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An economic theory of religious belief

Holger Strulik ()

Journal of Economic Behavior & Organization, 2016, vol. 128, issue C, 35-46

Abstract: In this paper I consider how individuals allocate their time between church attendance (and other religious activities) and secular leisure activities. Moreover, individuals use a cognitive style, which is either intuitive-believing or reflective-analytical. I assume that the full benefit from religious activities is achieved by intuitive believers. The model predicts that, ceteris paribus, wealthier individuals and individuals with higher cognitive ability are more likely to abandon the intuitive-believing cognitive style. They may continue to attend church but do so less frequently than intuitive believers. In general equilibrium, there exists a locally stable steady state where believing and frequent church attendance is widespread across the social strata. A sufficiently large negative shock (e.g. the Enlightenment, repeal of Sunday shopping laws), however, initiates the gradual secularization of society.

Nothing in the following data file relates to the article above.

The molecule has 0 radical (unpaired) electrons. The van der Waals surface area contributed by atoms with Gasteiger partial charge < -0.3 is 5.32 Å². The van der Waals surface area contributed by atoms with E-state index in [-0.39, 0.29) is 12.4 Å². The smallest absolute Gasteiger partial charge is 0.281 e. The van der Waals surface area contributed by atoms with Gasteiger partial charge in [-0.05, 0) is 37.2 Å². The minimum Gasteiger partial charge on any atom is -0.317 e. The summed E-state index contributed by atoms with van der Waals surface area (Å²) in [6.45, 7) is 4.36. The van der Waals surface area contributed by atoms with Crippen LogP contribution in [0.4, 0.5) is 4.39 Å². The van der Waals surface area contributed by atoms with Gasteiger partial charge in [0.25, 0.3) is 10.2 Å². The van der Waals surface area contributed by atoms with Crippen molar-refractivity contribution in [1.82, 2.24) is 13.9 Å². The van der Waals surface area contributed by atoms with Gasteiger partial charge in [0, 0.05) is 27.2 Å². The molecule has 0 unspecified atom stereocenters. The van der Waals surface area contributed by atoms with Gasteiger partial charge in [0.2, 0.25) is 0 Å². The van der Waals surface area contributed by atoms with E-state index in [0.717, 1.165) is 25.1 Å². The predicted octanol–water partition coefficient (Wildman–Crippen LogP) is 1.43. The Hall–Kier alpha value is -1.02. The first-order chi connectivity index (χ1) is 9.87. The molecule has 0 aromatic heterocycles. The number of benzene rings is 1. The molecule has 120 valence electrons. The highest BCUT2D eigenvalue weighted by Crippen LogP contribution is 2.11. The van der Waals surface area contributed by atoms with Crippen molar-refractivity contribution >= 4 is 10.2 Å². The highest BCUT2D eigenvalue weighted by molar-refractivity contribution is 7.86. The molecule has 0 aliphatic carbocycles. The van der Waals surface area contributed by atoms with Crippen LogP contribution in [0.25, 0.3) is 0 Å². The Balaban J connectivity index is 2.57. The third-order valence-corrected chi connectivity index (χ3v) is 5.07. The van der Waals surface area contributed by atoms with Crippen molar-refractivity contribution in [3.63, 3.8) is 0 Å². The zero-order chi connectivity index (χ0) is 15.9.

Keywords: Religiosity; Church attendance; Cognitive style; Consumerism; Fuzzy fidelity (search for similar items in EconPapers)
JEL-codes: N30 D11 Z12 Z13 (search for similar items in EconPapers)
Date: 2016
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Working Paper: An economic theory of religious belief (2016) Downloads
Working Paper: An Economic Theory of Religious Belief (2016) Downloads
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